Human Papilloma Virus (HPV)
Human Papillomavirus (HPV) is a viral infection of the skin and the linings of the body cavities. It is transmitted through skin to skin contact and usually has no symptoms at all.
Eight out of ten people will be infected from the virus at some point of their lives in the UK. The virus mostly occurs on fingers hands, mouth and genitals. There are many different types of HPV from which most are harmless, but around 30 of them can cause cancer (cervical cancer).
Of particular interest in sexual health are the forms of HPV that cause genital warts and contribute to cervical cancer. A vaccine is available both as part of a national vaccination programme and privately for older girls and women.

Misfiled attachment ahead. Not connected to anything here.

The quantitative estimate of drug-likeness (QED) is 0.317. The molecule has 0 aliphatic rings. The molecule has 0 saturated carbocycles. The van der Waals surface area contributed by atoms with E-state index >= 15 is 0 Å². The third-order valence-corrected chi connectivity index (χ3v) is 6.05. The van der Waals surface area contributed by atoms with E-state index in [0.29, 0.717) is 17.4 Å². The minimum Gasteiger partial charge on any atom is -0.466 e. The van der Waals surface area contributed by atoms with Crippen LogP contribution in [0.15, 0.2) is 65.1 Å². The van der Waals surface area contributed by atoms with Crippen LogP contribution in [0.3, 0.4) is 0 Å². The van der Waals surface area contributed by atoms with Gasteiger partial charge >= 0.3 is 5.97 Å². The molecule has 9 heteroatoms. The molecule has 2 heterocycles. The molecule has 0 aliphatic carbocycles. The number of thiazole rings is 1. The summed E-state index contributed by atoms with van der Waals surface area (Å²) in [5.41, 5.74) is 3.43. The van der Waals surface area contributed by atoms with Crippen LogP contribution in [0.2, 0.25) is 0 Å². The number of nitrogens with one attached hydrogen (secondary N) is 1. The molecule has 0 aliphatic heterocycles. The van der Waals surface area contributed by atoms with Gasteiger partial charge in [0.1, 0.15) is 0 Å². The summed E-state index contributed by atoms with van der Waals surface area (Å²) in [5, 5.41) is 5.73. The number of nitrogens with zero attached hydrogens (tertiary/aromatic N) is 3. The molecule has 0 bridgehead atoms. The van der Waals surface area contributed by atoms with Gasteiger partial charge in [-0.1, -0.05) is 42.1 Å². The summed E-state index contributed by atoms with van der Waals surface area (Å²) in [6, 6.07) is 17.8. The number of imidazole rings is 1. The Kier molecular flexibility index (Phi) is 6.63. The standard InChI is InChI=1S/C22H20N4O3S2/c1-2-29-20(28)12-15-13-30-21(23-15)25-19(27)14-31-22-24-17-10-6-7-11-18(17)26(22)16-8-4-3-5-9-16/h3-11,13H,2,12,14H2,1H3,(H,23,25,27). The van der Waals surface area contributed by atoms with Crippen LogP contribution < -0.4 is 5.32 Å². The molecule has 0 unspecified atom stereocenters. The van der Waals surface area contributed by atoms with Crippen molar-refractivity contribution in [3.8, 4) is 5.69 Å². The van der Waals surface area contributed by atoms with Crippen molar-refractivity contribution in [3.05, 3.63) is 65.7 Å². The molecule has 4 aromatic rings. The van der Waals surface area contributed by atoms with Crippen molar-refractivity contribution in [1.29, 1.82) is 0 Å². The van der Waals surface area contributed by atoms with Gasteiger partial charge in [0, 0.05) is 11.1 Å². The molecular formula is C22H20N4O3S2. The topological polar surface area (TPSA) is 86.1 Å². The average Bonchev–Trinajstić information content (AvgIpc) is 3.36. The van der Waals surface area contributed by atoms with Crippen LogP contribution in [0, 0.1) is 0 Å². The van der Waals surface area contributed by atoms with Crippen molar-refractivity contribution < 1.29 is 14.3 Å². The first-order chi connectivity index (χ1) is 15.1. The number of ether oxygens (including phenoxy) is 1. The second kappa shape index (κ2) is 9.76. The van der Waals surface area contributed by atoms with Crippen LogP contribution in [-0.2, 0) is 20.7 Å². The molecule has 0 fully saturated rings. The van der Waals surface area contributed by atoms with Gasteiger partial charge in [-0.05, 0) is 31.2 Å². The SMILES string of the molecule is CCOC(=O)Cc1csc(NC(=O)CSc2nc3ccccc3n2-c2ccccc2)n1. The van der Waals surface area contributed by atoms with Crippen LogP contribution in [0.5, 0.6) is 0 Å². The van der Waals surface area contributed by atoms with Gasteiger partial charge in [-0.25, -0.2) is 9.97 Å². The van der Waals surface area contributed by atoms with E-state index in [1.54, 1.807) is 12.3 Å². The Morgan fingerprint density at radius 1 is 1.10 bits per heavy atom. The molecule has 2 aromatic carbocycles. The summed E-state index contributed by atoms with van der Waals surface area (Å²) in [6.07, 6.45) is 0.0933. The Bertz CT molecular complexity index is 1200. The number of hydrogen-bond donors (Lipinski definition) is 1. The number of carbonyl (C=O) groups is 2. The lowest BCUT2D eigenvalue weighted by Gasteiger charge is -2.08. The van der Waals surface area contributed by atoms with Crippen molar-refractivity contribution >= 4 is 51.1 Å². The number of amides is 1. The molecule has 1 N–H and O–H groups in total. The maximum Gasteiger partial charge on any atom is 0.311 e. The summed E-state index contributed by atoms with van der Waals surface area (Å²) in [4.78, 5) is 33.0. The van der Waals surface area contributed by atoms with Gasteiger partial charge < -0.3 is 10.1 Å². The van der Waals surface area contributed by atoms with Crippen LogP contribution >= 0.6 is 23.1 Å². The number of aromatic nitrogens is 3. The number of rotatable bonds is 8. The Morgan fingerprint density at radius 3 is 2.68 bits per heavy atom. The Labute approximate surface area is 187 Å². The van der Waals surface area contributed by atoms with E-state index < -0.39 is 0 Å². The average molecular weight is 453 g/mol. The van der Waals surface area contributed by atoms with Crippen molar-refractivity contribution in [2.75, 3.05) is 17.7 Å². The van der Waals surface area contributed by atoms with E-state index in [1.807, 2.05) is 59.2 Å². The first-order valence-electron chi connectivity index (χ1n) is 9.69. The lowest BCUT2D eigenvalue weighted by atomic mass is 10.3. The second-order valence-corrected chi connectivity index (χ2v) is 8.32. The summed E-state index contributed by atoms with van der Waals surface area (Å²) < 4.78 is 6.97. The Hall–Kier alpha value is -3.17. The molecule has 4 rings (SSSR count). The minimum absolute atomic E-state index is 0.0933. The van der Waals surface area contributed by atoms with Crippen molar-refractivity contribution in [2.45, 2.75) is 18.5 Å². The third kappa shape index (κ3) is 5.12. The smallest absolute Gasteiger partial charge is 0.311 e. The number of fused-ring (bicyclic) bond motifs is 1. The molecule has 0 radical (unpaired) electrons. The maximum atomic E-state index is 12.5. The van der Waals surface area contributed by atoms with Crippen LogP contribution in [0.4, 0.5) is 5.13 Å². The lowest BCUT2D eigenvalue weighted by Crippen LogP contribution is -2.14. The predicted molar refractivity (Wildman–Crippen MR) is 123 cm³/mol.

At our clinic, we test for HPV with every cervical smear and the sample is screened for the high risk subtypes of the virus that contribute to cervical cancer. If you are positive for any of the high risk subtypes, our advice about how often you should have a smear will change accordingly.
A cervical smear is a test to check the changes in the cells of the cervix that may develop into cervical cancer, if untreated. If the cancerous cells are detected early, they can be prevented from multiplying.